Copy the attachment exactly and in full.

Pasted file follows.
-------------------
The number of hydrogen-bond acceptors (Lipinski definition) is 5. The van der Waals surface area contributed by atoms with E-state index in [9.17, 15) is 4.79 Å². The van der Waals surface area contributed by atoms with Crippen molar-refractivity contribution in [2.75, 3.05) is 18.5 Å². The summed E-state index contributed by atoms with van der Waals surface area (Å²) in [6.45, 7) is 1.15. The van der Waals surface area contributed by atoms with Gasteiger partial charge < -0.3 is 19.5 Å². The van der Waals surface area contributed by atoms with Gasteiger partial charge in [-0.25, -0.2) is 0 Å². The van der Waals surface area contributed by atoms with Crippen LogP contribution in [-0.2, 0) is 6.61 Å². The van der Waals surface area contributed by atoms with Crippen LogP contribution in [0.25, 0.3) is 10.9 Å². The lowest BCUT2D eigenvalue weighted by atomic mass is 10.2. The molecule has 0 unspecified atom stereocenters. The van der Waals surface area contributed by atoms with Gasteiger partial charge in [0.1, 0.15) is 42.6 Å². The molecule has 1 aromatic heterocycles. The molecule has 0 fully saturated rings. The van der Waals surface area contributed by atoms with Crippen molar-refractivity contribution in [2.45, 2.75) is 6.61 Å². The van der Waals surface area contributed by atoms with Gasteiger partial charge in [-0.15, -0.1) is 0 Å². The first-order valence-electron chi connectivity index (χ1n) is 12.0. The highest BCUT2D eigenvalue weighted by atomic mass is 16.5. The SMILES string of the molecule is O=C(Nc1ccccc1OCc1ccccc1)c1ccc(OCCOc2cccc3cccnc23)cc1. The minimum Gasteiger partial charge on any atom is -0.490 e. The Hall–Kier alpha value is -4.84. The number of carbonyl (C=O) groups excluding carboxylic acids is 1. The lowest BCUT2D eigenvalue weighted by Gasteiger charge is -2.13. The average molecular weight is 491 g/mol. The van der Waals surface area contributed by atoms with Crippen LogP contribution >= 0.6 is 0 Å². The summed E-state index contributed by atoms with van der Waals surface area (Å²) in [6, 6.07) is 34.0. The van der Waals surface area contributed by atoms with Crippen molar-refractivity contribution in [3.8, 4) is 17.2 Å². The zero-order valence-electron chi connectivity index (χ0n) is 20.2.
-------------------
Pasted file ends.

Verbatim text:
The number of hydrogen-bond acceptors (Lipinski definition) is 5. The van der Waals surface area contributed by atoms with E-state index in [9.17, 15) is 4.79 Å². The van der Waals surface area contributed by atoms with Crippen molar-refractivity contribution in [2.75, 3.05) is 18.5 Å². The summed E-state index contributed by atoms with van der Waals surface area (Å²) in [6.45, 7) is 1.15. The van der Waals surface area contributed by atoms with Gasteiger partial charge < -0.3 is 19.5 Å². The van der Waals surface area contributed by atoms with Gasteiger partial charge in [-0.25, -0.2) is 0 Å². The van der Waals surface area contributed by atoms with Crippen LogP contribution in [-0.2, 0) is 6.61 Å². The van der Waals surface area contributed by atoms with Crippen LogP contribution in [0.25, 0.3) is 10.9 Å². The lowest BCUT2D eigenvalue weighted by atomic mass is 10.2. The molecule has 0 unspecified atom stereocenters. The van der Waals surface area contributed by atoms with Gasteiger partial charge in [0.1, 0.15) is 42.6 Å². The molecule has 1 aromatic heterocycles. The molecule has 0 fully saturated rings. The van der Waals surface area contributed by atoms with Crippen molar-refractivity contribution in [2.45, 2.75) is 6.61 Å². The van der Waals surface area contributed by atoms with Gasteiger partial charge in [-0.15, -0.1) is 0 Å². The first-order valence-electron chi connectivity index (χ1n) is 12.0. The highest BCUT2D eigenvalue weighted by atomic mass is 16.5. The SMILES string of the molecule is O=C(Nc1ccccc1OCc1ccccc1)c1ccc(OCCOc2cccc3cccnc23)cc1. The minimum Gasteiger partial charge on any atom is -0.490 e. The Hall–Kier alpha value is -4.84. The number of carbonyl (C=O) groups excluding carboxylic acids is 1. The lowest BCUT2D eigenvalue weighted by Gasteiger charge is -2.13. The average molecular weight is 491 g/mol. The van der Waals surface area contributed by atoms with Crippen LogP contribution >= 0.6 is 0 Å². The summed E-state index contributed by atoms with van der Waals surface area (Å²) in [6, 6.07) is 34.0. The van der Waals surface area contributed by atoms with Crippen molar-refractivity contribution in [3.8, 4) is 17.2 Å². The zero-order valence-electron chi connectivity index (χ0n) is 20.2.